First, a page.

MotoGP followers know that Valentino Rossi, Andrea Iannone, Danilo Petrucci, Lukas Pesek and Stefan Bradl all wear AGV’s ultra modern Pista GP.
The AGV Pista GP was born on the racetrack and designed according to AGV’s own ‘Extreme Standards Helmets‘ and these above MotoGP riders talk about the improved features and virtues of using this helmet, from its lightness, the ventilation air takes that radically improves cooling, the visor that has been enlarged and extended upwards, which allows them to see better when they are tucked in behind the fairing or heading towards a turn.
Check out what four of the riders had to say about this helmet.
Even if the Circuit de la Sarthe at Le Mans is considered a stop-and-go track, Yamaha usually performs well and the team is hoping to capitalize on the historically friendly circuit, after what turned out to be a suprisingly demanding Jerez GP for the two factory riders.
Yamaha has won four of out of five last French GPs, and both Jorge Lorenzo and Valentino Rossi have each recorded three MotoGP wins at Le Mans.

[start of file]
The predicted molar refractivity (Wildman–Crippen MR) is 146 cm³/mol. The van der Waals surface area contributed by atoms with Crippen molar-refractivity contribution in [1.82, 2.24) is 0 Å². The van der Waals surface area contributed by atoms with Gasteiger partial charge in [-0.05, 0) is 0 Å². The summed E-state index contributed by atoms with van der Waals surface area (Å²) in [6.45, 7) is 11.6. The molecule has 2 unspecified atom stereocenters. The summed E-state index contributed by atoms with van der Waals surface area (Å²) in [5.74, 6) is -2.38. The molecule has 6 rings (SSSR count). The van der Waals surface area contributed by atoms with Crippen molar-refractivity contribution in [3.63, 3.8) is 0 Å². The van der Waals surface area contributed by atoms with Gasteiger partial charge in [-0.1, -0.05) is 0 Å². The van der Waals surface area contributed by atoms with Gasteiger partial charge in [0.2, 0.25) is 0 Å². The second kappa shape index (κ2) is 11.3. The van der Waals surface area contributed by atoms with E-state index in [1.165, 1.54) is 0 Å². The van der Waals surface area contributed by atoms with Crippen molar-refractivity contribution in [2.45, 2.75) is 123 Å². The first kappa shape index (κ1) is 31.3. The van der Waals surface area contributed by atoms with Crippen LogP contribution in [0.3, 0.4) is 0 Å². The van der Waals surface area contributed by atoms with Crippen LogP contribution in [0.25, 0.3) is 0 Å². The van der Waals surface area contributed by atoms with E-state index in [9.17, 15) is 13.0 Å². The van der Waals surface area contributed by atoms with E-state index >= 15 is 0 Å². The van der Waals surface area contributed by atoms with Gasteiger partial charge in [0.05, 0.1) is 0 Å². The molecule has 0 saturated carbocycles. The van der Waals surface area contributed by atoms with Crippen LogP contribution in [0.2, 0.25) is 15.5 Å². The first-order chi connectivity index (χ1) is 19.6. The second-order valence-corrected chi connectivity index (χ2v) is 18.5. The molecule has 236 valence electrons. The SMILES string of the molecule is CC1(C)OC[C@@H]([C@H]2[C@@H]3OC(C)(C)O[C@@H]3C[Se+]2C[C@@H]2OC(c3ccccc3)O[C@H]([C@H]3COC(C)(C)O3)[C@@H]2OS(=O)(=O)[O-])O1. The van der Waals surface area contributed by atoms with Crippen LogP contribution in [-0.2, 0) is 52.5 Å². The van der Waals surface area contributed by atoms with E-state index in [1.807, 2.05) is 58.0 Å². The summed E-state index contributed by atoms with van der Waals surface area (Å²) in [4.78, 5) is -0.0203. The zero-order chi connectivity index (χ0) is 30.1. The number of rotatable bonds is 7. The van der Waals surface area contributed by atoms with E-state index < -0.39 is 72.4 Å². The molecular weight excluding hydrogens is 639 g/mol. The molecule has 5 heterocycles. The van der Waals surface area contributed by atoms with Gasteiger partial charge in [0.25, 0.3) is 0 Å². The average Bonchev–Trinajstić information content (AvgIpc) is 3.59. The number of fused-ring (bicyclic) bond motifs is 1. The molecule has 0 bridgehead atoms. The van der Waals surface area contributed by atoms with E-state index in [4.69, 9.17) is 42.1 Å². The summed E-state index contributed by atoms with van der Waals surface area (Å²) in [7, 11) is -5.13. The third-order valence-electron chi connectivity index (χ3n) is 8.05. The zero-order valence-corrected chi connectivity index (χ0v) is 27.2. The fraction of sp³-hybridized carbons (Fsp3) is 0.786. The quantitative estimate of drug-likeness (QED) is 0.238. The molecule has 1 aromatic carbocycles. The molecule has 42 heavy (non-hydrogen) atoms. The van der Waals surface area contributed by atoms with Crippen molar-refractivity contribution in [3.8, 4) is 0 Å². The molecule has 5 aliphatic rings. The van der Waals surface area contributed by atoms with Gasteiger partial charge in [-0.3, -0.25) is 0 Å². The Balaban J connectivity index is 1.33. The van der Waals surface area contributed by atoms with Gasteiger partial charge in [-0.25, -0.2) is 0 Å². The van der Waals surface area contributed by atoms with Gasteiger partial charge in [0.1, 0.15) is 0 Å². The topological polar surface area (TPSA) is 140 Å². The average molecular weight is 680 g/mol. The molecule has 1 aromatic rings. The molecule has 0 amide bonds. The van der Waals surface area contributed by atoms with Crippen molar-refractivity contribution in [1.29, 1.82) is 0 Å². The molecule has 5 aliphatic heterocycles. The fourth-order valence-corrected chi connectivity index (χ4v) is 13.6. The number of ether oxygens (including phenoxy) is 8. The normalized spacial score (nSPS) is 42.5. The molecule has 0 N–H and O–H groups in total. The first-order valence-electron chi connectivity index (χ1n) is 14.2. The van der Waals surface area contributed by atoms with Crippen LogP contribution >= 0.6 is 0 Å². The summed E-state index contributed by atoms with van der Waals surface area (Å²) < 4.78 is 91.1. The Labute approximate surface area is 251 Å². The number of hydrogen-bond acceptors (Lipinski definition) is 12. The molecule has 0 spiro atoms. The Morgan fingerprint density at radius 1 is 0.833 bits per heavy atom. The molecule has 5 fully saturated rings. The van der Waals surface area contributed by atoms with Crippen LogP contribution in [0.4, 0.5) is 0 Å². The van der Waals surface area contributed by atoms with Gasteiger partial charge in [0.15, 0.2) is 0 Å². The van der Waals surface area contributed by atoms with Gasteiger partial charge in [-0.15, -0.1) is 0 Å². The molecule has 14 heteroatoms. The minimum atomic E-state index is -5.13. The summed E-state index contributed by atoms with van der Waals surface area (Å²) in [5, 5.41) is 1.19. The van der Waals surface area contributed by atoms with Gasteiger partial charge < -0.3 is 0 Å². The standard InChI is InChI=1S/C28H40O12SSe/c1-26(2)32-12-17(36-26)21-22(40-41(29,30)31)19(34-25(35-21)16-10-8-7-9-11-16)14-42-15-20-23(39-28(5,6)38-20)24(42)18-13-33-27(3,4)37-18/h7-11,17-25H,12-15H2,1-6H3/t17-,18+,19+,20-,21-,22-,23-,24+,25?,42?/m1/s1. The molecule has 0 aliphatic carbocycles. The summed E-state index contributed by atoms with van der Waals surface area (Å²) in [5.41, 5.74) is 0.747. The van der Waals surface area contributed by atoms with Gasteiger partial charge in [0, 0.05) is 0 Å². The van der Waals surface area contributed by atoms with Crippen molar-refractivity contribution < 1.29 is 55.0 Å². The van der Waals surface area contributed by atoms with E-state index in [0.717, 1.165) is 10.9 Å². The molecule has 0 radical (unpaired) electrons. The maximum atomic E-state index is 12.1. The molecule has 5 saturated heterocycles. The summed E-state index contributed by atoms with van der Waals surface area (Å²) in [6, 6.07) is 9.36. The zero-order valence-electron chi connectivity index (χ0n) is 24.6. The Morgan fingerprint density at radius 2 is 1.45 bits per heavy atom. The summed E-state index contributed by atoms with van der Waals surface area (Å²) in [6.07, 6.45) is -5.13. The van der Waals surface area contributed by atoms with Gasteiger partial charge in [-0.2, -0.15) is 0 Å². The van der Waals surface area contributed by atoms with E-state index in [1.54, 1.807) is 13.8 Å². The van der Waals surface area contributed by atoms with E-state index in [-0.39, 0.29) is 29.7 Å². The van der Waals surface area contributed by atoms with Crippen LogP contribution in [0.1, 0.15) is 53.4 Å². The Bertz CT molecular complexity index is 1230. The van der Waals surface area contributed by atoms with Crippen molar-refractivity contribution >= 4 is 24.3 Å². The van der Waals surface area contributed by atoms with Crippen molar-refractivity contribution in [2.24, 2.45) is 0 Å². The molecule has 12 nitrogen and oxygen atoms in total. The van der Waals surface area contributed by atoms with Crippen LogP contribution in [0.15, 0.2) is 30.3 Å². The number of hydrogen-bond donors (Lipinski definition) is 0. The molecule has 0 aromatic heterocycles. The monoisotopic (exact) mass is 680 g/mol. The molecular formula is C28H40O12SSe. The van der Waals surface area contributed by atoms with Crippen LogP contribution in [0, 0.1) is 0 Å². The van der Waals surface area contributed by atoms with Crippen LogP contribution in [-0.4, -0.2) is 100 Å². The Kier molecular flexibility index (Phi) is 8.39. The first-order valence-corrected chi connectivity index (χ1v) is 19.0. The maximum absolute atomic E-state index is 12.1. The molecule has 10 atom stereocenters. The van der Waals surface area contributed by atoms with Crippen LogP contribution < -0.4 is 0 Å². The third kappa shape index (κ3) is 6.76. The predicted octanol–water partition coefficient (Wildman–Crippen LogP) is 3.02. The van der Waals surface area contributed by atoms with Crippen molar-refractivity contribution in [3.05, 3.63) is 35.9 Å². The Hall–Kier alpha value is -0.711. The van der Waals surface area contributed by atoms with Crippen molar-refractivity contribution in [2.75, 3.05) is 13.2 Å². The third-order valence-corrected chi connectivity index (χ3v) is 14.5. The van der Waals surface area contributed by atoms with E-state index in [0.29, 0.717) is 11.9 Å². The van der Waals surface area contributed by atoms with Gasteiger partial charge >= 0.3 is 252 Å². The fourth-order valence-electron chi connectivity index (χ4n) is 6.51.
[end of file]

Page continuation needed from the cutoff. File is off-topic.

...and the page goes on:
The team will be displaying special logo on Lorenzo’s and Rossi’s Yamahas’ during the weekend in tribute to Yamaha legend Jean Claude Olivier who passed away tragically earlier this year in a road traffic accident.
Known to all as ‘JCO’, Olivier was a Yamaha icon and loyal employee for 45 years until his retirement in 2010. JCO competed in the Dakar Rally for Yamaha from 1979 to 1989, finishing second in 1985. There will also be a display of images inside Yamaha’s Hospitality depicting highlights of Yamaha Motor France’s story in road racing.